Interest rates provide an alternative means to assess the stance of monetary policy. Of course, there is a variety of interest rates but they typically move closely together. A rise in interest rates does not necessarily signal a contraction. Contrary to the assertion of our top economist, still locked up in cost and demand pull theories of inflation, that “the only way to control inflation is to jack up the interest rate”, a rise in interest rates does not necessarily signal a contractionary stance. Higher interest rates may be driven by higher (current or expected) inflation, and may actually be the result of a loose rather than a tight monetary policy.

In many countries we have seen (long run) interest rates decline significantly as a result of austere macroeconomic measures, including contractionary monetary policies intended to lower inflation. This is one instance where the short- and long-term interest rates may temporarily move in opposite directions: the short-term interest rates increasing as a direct consequence of the contractionary monetary policy, and the long-term interest rates decreasing in expectation of the future decline of the inflation rate. A rise in interest rates only indicates that monetary policy is tighter than it was but not necessarily that it is contractionary. In other words, the interest rate though rising may still be lower than the neutral rate.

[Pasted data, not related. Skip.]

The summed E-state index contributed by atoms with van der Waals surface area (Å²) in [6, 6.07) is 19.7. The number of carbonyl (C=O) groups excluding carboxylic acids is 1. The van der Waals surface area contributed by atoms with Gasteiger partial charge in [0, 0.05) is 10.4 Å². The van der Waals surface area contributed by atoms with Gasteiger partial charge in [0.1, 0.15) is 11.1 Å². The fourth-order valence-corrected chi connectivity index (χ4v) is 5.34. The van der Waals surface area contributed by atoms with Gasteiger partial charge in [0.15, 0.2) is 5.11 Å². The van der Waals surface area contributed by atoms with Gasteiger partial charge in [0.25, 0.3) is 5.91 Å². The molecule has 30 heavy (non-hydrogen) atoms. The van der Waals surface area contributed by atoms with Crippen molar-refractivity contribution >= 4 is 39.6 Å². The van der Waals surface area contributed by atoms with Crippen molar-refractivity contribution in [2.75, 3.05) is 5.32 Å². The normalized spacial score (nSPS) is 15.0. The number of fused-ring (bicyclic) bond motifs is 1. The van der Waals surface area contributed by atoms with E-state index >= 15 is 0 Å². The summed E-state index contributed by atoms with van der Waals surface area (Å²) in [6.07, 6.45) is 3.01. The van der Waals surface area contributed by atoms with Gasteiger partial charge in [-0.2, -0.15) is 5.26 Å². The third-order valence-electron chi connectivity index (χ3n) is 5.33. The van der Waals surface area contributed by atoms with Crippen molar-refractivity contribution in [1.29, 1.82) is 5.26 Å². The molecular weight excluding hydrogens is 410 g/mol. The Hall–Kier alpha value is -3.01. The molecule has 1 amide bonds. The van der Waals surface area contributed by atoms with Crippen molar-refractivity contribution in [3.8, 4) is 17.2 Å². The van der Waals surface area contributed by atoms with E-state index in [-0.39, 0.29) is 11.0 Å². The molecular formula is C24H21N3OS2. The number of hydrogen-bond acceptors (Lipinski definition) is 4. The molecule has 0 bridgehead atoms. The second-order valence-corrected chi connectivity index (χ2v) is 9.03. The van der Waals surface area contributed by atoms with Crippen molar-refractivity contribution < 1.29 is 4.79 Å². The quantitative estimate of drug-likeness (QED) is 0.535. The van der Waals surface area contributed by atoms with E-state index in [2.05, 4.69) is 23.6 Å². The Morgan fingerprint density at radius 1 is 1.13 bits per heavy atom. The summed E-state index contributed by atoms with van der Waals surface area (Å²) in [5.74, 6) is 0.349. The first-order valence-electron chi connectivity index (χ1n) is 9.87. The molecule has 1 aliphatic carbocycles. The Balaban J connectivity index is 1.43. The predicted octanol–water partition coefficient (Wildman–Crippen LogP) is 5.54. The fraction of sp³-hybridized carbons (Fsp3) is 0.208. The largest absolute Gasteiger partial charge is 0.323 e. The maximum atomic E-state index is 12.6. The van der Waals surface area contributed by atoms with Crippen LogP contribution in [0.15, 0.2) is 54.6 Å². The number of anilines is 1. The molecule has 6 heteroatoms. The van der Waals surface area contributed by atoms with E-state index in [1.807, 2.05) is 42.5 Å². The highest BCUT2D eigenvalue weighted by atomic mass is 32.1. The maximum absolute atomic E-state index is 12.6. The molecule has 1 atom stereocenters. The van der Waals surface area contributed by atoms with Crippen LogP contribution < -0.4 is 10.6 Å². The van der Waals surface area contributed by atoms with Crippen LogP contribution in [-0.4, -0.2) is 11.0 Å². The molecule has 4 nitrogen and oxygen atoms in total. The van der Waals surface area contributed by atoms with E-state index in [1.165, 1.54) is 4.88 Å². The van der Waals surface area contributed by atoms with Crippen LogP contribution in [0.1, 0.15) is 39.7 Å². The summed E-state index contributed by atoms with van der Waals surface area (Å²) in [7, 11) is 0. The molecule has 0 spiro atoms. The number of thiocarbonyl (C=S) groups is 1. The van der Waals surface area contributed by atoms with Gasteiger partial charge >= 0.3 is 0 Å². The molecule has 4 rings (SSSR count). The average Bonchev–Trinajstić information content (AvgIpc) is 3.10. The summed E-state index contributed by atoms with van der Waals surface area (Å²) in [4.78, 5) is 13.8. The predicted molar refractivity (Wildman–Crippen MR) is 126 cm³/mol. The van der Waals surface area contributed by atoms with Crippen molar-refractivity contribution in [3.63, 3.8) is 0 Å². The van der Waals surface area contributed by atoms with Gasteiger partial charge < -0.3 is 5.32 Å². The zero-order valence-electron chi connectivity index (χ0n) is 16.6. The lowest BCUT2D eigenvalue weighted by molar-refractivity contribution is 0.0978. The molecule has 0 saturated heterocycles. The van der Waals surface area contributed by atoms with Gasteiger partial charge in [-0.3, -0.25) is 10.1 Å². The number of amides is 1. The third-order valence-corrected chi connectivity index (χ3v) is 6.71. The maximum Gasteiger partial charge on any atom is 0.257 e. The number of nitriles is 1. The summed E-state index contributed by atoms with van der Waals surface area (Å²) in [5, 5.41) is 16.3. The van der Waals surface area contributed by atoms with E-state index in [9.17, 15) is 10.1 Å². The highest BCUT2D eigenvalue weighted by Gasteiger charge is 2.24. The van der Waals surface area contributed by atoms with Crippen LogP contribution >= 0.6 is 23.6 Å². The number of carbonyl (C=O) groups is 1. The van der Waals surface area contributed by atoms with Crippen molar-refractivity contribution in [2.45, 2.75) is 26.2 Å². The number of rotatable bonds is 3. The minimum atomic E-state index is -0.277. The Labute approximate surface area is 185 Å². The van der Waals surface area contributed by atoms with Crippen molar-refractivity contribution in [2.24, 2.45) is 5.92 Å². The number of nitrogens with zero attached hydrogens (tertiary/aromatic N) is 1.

Estimating the neutral interest rate presents some difficulties. But one has other choices like the changes in the yield spread, the overall structure of the interest rates, or the yield curve, as useful indicators. Thus we wish to caution our top economist that in a high inflation, high debt, and generally unstable environment, interest rates are likely to be volatile and must therefore be interpreted with caution. We have also the exchange rate, the Monetary Condition Index and the level of domestic credit and other assets that we should also take into consideration. To summarize it all, the monetary policy stance at a given period is assessed through various indicators namely monetary aggregates, interest rates and yield spreads, exchange rate, monetary conditions index and output gap.